The “13th Illinois Products Expo ... A Food and Cooking Extravaganza” will be held on March 5-6, 2011, in the Orr Building at the Illinois State Fairgrounds in Springfield. More than 80 Illinois food companies (and a few non-food companies) will be exhibiting. Best of all the food companies will provide free food samples and most of these products will also be available to purchase at the Expo. The cost to attend is only $5 (children 10 and under - free). Hours are from 10 a.m. to 5 p.m. on Saturday and 10 a.m. to 4 p.m. on Sunday.
The “Illinois Wine and Cheese Garden” will once again be a featured attraction at the Expo. At least 20 Illinois wine companies will participate. They will sell wine samples (for a nominal fee) and they will sell their wine by the glass and by the bottle.
For more information contact Larry Aldag, 217-524-3012.
How to add disaster proof home improvements
The Institute for Business & Home Safety (IBHS) is urging homeowners to integrate disaster-resistance into their remodeling plans this year. “Home improvements are a great way to increase a home’s curb appeal and value,” says Julie Rochman, President and CEO of IBHS. “However, those improvements won’t mean much if the home is damaged or destroyed by a natural disaster.”
“IBHS’ web site, www.DisasterSafety.org includes extensive information for homeowners about the specific measures they can implement to strengthen their homes,” Rochman said.
For example, you can take advantage of the opportunity re-roofing offers to strengthen your roof. For hail, wildfire and high winds, it is important to strip the old roof cover down to the sheathing. Most roofing products and particularly shingles resist hail impact best when they are installed on a smooth firm surface. In areas with a high hail risk, choose a Class 4 impact-resistant product.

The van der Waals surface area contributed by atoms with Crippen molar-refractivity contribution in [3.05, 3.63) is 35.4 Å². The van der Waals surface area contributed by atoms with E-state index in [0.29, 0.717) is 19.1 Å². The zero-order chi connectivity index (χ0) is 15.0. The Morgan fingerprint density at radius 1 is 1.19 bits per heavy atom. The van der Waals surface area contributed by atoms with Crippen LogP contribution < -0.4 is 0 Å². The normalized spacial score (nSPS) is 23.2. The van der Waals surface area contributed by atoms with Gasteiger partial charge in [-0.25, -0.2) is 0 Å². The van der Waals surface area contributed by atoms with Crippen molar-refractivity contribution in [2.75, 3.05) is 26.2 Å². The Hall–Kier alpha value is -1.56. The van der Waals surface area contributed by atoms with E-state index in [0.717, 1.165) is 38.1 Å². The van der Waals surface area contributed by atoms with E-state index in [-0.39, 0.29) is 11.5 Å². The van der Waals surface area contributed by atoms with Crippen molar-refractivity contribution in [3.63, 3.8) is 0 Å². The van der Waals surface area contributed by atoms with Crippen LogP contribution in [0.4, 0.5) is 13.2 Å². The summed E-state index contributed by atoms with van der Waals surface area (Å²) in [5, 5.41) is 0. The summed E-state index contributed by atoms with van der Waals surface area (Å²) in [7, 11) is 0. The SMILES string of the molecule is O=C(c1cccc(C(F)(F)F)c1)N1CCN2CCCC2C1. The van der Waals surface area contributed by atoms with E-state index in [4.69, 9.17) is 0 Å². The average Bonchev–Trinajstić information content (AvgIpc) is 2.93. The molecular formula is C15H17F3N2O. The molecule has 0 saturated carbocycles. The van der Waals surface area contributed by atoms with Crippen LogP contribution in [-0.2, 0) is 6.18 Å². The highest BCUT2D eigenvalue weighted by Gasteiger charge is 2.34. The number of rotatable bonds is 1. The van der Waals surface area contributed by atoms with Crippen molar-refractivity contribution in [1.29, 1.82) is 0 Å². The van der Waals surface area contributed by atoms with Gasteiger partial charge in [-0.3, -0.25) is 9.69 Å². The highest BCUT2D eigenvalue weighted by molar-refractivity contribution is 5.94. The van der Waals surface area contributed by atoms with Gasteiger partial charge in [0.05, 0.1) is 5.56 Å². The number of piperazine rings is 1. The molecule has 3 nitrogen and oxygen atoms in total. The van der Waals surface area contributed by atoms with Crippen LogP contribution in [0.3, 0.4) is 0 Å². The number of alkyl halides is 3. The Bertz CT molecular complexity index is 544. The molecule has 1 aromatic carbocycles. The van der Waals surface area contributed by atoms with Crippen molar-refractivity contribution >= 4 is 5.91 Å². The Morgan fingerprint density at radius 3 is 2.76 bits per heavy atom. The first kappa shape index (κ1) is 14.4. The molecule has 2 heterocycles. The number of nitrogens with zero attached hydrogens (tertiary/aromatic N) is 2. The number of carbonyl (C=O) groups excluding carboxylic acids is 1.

If you are remodeling a portion of your house, look for ways to strengthen or protect that portion of your home so that you will have a stronger, safer area to go to if you are at home during a severe weather event. If you are remodeling a closet, consider turning it into a safe room.
Farmers and rural small businesses receive energy funding
Illinois Rural Development State Director Colleen Callahan announced 141 agriculture producers and small businesses in Illinois have been selected to receive a total of $6.7 million to reduce energy consumption and utilize renewable energy. Funding is provided through USDA’s Rural Energy for America Program (REAP), which was authorized by the 2008 Farm Bill.
“These guaranteed loans and grants will help farmers and rural small businesses use energy more efficiently,” Callahan said. “When we reduce costs for farmers and rural small businesses, we are ultimately providing a boost to the local rural economy.”
Prairie Power, Inc., with headquarters in Jacksonville, Ill., is receiving a $98,000 grant to provide renewable energy development assistance for rural small businesses and agriculture producers. Prairie Power is a generation and transmission (G&T) co-op serving 10 Illinois distribution co-ops.
Southern Illinois Power Cooperative, with headquarters in Marion, Ill., was selected for a $100,000 grant to perform energy audits. Southern Illinois Power is a G&T serving seven distribution co-ops. The grants to these cooperatives will assist farmers and rural small businesses evaluate their energy efficiency potential and assess renewable energy technologies and resources that can be incorporated into their operations.
For more information on the two G&T’s renewable energy development and energy audit assistance, contact John Freitag, Vice President of Operations for the Association of Illinois Electric Cooperatives, 217-241-7973 or e-mail firstname.lastname@example.org.
One of the other recipients was Big M Manufacturing in Taylorville, owned by Melvin Repscher who serves on the Board of Directors for Rural Electric Convenience Cooperative in Auburn. Big M Manufacturing received a renewable energy grant to purchase a 20-kW wind turbine. Big M has been manufacturing and marketing biomass-fueled heating systems to more than 80 distributors in the U.S. since 1992.